[Foundation-l] What's wrong with CC-BY-SA?

Benj. Mako Hill mako at atdot.cc
Sun Dec 2 16:38:37 UTC 2007

<quote who="Robert Rohde" date="Sat, Dec 01, 2007 at 03:43:14PM -0800">
> On Dec 1, 2007 3:32 PM, Erik Moeller <erik at wikimedia.org> wrote:
> > On 12/2/07, David Gerard <dgerard at gmail.com> wrote:
> > > Greg will of course correct me if I'm wrong - but I suspect the
> > > problem is that lots of people want CC-by-sa because it's easier
> > > to reuse stuff ... but that GFDL makes it hard to reuse stuff is
> > > considered a *feature* by many, e.g. photographers who license
> > > work as GFDL but also sell it privately. That is: the thing that
> > > makes GFDL a pain in the backside for a wiki is precisely why they
> > > like it, and they want it to stay a pain in the backside for that
> > > reason.
> >
> > Worst possible reason to like a license, ever. :-)
> >
> > Let's make a strong copyleft license that appeals to photographers.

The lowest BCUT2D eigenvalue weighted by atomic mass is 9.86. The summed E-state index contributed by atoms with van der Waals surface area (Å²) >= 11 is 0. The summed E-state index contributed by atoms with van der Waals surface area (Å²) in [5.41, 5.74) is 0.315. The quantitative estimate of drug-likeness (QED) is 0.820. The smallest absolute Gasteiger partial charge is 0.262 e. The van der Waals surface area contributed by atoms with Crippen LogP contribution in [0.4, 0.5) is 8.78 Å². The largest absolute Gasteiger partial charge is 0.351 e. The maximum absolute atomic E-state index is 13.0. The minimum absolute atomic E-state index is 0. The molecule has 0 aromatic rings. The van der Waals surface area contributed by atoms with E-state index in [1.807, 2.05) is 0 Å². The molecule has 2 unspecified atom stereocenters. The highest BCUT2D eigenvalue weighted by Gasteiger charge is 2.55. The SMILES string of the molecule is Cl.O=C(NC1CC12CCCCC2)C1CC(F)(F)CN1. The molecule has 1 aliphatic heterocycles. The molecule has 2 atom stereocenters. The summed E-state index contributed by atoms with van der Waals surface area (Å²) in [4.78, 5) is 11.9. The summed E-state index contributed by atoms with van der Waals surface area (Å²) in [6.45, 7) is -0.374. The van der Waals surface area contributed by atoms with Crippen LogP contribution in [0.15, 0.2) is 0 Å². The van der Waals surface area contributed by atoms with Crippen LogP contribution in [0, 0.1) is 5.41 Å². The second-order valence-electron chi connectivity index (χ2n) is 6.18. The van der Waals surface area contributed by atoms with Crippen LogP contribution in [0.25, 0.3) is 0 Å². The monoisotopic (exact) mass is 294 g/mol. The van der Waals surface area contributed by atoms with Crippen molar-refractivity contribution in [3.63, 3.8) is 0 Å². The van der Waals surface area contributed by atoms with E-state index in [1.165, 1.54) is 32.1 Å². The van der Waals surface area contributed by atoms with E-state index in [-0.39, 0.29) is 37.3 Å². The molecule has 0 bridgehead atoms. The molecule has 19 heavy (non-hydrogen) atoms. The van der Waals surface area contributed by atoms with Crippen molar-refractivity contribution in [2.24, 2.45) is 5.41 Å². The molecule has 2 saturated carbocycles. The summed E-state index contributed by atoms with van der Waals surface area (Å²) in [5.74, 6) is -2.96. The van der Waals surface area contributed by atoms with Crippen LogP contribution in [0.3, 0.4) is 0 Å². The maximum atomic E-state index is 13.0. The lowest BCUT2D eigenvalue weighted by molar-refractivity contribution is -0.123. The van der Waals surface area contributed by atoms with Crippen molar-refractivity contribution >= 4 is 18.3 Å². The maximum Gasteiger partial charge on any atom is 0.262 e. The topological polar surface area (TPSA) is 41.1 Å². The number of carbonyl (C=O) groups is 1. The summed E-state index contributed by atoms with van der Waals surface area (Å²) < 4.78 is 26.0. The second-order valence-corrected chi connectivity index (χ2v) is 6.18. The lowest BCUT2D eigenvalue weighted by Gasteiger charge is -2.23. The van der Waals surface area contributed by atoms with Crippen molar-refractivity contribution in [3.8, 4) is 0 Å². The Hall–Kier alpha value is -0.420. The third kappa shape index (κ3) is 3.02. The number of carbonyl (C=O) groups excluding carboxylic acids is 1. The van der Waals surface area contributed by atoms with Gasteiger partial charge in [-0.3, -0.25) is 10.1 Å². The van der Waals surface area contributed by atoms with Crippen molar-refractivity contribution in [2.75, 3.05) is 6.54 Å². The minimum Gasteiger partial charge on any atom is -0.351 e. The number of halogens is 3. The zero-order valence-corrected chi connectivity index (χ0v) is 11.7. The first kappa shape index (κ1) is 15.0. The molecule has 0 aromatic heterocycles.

> In my opinion, that is only possible if the copyleft provisions
> unambiguously transfer to text written to accompany the image.
> Anything less, is little better than CC-BY.  Most people that use
> photographs do so for the purposes of illustration rather than for the
> purposes of making derivative images.  Hence copyleft provisions that
> apply only derivative images, and not to the text being illustrated,
> are intrinsically weak and of little impact.

My understanding, having talked to several lawyers about this issue, is
that this "difference" hangs on interpretation of case law about what
constitutes a derivative work. The answer to the question is incredibly
ambiguous and jurisdiction specific. 

It is, in fact, a matter of extra-license legal definitions and not of
license or what CC/FSF/SFLC thinks. The FSF and CC each have positions
on this that, in various jurisdictions, are each contradicted by
existing case-law. Neither license says anything in the text of the
license and neither plans to.

If the author of a work under BY-SA subscribes to the more expansive
definition of derivative work and litigates in a jurisdiction that is
friendly to it, they'll probably have luck. If they use the GFDL and are
in a jurisdiction that has precedent saying otherwise, they won't.

There is, as I have come to understand, no difference between the
licenses in this regard that would prevent compatibility.


Benjamin Mako Hill
mako at atdot.cc

Creativity can be a social contribution, but only in so far
as society is free to use the results. --GNU Manifesto
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